While the final numbers aren’t expected for a couple of weeks, as of Saturday evening, the clear front-runner of the Surrey White Rock riding is BC Liberal candidate Trevor Halford.
Long considered a safe seat for the BC Liberals, it seems as though the winning streak will continue. With 83 of 110 polls reporting, The Canadian Press projected victory for Halford as the next MLA for Surrey-White Rock.
As of 10:05 p.m., Halford leads with 4,558 votes to NDP candidate Bryn Smith (3,642), Green Party candidate Pixie Hobby (1,506), Independent candidate Megan Knight (705) and Libertarian candidate Jason Bax (233).
The numbers were enough for Canadian Press to make the call for Halford.
However, it’s still unclear how much of an impact the yet-to-be counted mail-in ballots will have on the results.
As of Friday evening, 11,206 people had requested mail-in ballots in the riding. The returned votes aren’t expected to be counted for two weeks.
Contacted Saturday evening, Halford, who was watching the results with his family, was not yet aware that Canadian Press has predicted his victory.
“I’m absolutely thrilled,” Halford said when asked for his reaction. “There’s still votes coming in and I want to respect those votes and respect the other people that are running as well. I’m want to make sure I’m clear on that, because I don’t want to be disrespectful to other candidates that are waiting for mail-in ballots.”
After the pending votes are counted, if Halford is indeed elected the BC Liberal MLA for Surrey-White Rock, he would be against a majority NDP government.
Even though his party wouldn’t hold power, Halford said he would be an effective voice for Surrey and White Rock residents.
“I think it doesn’t matter whether or not you’re in government, or you’re in opposition. You’ve got a duty to do the right thing for not only your constituents, but the province. We’re going to have a big job holding this NDP government to account, especially in Surrey, and I’m going to be lazer focused on that.”
Saturday, Peace Arch News called Surrey-White Rock candidate Bryn Smith and asked for his reaction to the results and his message to people who trusted him with their vote.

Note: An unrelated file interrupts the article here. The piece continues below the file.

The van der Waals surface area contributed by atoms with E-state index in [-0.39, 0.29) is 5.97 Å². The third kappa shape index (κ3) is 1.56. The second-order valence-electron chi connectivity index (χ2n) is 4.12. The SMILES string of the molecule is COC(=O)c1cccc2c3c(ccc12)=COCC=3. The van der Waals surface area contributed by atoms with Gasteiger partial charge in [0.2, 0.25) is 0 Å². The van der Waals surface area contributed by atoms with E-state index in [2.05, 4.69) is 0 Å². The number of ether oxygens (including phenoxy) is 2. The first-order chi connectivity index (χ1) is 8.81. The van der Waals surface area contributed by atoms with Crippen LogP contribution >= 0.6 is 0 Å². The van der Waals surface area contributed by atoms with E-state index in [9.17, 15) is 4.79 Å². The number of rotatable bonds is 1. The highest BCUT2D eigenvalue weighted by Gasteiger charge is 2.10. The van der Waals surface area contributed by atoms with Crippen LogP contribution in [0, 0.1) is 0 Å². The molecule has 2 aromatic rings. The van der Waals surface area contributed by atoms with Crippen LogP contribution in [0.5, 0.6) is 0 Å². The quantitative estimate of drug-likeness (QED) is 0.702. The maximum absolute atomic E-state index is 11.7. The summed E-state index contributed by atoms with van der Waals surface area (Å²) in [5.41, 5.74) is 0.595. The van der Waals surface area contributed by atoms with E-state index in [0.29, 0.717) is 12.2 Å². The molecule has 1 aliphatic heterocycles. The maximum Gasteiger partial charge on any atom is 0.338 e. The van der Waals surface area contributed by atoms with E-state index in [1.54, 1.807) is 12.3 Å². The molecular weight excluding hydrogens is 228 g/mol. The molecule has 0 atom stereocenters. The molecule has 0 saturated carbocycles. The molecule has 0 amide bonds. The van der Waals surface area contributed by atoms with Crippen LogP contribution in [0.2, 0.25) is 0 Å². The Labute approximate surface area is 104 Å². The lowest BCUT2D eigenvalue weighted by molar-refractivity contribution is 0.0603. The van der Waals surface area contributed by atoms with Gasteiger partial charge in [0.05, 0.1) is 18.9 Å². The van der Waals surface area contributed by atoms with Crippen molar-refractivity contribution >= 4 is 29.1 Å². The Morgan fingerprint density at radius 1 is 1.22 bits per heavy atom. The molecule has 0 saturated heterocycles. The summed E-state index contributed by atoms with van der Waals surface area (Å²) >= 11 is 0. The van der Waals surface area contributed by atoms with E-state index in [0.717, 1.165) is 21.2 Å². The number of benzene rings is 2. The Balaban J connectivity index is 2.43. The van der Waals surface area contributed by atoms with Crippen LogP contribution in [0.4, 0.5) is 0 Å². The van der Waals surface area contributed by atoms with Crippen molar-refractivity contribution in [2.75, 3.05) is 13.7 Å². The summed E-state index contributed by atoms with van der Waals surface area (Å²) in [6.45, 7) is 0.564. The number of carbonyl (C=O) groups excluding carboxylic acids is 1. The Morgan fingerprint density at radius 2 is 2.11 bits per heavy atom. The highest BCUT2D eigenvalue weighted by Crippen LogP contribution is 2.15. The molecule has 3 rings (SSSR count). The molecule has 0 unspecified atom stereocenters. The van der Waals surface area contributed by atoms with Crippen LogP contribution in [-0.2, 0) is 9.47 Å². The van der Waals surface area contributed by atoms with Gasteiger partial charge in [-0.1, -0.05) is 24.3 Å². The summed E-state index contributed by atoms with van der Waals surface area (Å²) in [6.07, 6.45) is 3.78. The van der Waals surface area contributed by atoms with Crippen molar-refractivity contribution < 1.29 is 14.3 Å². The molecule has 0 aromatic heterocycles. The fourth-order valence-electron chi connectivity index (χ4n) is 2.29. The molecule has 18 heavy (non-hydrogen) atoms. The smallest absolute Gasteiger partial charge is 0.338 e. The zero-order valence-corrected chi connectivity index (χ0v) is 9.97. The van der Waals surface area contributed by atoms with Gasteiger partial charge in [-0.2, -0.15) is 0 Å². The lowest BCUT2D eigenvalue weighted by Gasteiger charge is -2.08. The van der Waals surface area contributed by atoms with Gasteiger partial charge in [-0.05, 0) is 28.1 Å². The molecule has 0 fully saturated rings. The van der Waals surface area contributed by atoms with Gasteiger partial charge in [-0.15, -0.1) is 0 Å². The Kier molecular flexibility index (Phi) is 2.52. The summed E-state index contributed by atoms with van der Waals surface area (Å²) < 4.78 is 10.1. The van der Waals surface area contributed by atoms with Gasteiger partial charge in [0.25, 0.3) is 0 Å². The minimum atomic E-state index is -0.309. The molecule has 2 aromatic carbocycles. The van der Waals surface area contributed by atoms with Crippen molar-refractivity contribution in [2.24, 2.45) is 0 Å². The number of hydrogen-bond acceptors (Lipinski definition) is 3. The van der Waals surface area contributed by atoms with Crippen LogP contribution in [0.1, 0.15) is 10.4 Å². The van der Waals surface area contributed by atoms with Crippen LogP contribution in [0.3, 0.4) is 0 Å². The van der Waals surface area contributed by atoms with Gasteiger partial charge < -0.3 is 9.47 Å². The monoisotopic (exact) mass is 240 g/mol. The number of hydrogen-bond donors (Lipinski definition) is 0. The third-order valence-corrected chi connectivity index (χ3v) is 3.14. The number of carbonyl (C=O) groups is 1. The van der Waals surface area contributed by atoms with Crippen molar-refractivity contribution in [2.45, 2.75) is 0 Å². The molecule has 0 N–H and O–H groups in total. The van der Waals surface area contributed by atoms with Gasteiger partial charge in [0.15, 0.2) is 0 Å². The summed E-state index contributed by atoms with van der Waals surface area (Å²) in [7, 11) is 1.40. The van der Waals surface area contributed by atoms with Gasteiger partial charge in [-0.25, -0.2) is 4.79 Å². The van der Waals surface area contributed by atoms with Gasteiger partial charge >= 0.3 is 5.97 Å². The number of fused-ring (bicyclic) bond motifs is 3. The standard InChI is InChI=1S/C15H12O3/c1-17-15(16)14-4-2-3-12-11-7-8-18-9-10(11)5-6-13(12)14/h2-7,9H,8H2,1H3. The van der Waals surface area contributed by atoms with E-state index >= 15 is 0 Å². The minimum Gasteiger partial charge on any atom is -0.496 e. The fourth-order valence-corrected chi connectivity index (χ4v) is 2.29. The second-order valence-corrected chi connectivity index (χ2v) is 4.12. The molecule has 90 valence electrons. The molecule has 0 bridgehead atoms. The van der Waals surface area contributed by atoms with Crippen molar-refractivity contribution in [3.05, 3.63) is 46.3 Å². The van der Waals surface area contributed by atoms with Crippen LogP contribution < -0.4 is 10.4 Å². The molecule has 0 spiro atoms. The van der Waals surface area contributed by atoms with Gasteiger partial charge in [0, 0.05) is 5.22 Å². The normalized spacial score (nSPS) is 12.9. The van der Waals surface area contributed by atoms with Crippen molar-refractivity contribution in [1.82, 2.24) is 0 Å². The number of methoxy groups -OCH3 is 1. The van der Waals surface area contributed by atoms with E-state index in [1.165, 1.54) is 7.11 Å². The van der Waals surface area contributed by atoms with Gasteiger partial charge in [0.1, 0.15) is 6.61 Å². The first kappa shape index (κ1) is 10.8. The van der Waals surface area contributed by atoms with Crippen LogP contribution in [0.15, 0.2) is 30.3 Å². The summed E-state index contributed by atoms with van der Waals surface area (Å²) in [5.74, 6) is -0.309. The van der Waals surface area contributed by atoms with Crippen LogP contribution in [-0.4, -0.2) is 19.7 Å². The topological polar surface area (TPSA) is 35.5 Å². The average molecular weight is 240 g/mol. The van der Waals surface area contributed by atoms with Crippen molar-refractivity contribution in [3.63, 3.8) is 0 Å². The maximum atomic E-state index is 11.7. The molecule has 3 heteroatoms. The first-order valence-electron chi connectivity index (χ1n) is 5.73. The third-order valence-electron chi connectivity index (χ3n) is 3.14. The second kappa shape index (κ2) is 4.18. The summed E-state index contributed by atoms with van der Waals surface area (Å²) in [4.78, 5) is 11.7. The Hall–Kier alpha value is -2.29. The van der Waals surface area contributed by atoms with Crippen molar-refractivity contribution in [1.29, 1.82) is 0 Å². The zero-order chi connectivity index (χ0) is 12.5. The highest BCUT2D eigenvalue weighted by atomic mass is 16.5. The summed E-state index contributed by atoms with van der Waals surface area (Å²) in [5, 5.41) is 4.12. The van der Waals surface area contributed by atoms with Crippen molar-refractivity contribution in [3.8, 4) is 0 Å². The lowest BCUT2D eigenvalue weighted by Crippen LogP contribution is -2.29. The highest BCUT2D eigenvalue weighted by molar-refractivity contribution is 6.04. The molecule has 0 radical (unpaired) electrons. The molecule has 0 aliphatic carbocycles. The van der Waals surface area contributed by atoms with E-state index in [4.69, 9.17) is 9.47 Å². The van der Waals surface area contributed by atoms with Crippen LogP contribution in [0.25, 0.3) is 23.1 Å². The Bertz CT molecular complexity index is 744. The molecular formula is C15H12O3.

While Smith said he wanted to provide comment, he declined, adding “I’m not supposed to talk to the press tonight, sorry.” Instead, Smith directed PAN to a tweet he made Saturday night.
“From the bottom of my heart – thank you. However this election shapes up over the next two weeks, it was my honour to seek to serve this community. The words of support and the dedication of my volunteers and friends will always stay with me,” Smith’s tweet read.
Halford, a former senior political advisor and public affairs director with Trans Canada Corporation, got his start in politics by volunteering for former MLA Gordie Hogg in the late ’90s.
From there, he got a job in the legislature and worked his way up to chief of staff for two different ministers. He worked under Kevin Falcon’s 2011 BC Liberal leadership campaign and for former premier Christy Clark’s office on communications and issue management.
This is the second time he has run for public office, doing so previously in an unsuccessful bid for City of Surrey council in 2018 under the Surrey First Banner.
Halford initially faced some controversy after he was announced as candidate for the Surrey White Rock riding.
Two former politicans who each put their name forward to become the BC Liberal candidate, including Knight, called out the Liberals, allegeding that, from the start, there was no intention of having a fair nomination process for the riding.
“The fix was in,” said Knight said Sept. 23.
BC Liberal representative Brad Zubyk told Peace Arch News at the time that the decision to appoint Halford rather than have a nomination was due to premier calling a snap election, forcing the Liberals to pick a candidate in haste.
While the vetting process for Halford was completed in a timely matter, Zubyk said the vetting process for Megan Knight wasn’t completed due to “red flags” that needed more examination.
After not getting the nomination, Knight, a former White Rock councillor, decided to run as an independent.
EDITOR’S NOTE: Due to the ongoing pandemic, Elections BC estimates that roughly 35 per cent of voters used mail-in ballots, which will be counted beginning on Nov. 6. This means that tonight’s election results may change.